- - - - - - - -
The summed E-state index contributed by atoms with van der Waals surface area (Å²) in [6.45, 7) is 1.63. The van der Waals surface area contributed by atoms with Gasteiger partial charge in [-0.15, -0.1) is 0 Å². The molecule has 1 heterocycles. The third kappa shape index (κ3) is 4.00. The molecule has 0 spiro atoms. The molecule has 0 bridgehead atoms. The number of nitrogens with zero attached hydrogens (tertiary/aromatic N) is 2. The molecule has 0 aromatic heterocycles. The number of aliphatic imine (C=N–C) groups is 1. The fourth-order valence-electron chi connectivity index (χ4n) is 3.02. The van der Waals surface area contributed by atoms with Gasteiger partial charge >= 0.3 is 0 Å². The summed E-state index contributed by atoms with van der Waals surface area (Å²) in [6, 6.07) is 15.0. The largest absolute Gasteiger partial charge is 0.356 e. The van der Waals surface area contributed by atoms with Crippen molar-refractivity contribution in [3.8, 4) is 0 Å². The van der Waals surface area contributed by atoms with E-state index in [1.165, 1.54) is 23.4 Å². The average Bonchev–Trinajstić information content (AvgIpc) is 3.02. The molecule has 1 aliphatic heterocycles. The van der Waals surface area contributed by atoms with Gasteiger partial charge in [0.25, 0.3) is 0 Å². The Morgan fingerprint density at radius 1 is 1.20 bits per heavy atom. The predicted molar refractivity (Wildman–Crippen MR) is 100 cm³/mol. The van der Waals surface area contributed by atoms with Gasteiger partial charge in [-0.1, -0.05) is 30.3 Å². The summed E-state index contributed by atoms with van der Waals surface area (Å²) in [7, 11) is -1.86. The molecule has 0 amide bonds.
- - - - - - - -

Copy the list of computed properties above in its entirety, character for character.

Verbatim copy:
The summed E-state index contributed by atoms with van der Waals surface area (Å²) in [6.45, 7) is 1.63. The van der Waals surface area contributed by atoms with Gasteiger partial charge in [-0.15, -0.1) is 0 Å². The molecule has 1 heterocycles. The third kappa shape index (κ3) is 4.00. The molecule has 0 spiro atoms. The molecule has 0 bridgehead atoms. The number of nitrogens with zero attached hydrogens (tertiary/aromatic N) is 2. The molecule has 0 aromatic heterocycles. The number of aliphatic imine (C=N–C) groups is 1. The fourth-order valence-electron chi connectivity index (χ4n) is 3.02. The van der Waals surface area contributed by atoms with Gasteiger partial charge >= 0.3 is 0 Å². The summed E-state index contributed by atoms with van der Waals surface area (Å²) in [6, 6.07) is 15.0. The largest absolute Gasteiger partial charge is 0.356 e. The van der Waals surface area contributed by atoms with Crippen molar-refractivity contribution in [3.8, 4) is 0 Å². The van der Waals surface area contributed by atoms with E-state index in [1.165, 1.54) is 23.4 Å². The average Bonchev–Trinajstić information content (AvgIpc) is 3.02. The molecule has 1 aliphatic heterocycles. The van der Waals surface area contributed by atoms with Gasteiger partial charge in [0.25, 0.3) is 0 Å². The Morgan fingerprint density at radius 1 is 1.20 bits per heavy atom. The predicted molar refractivity (Wildman–Crippen MR) is 100 cm³/mol. The van der Waals surface area contributed by atoms with Gasteiger partial charge in [-0.1, -0.05) is 30.3 Å². The summed E-state index contributed by atoms with van der Waals surface area (Å²) in [7, 11) is -1.86. The molecule has 0 amide bonds.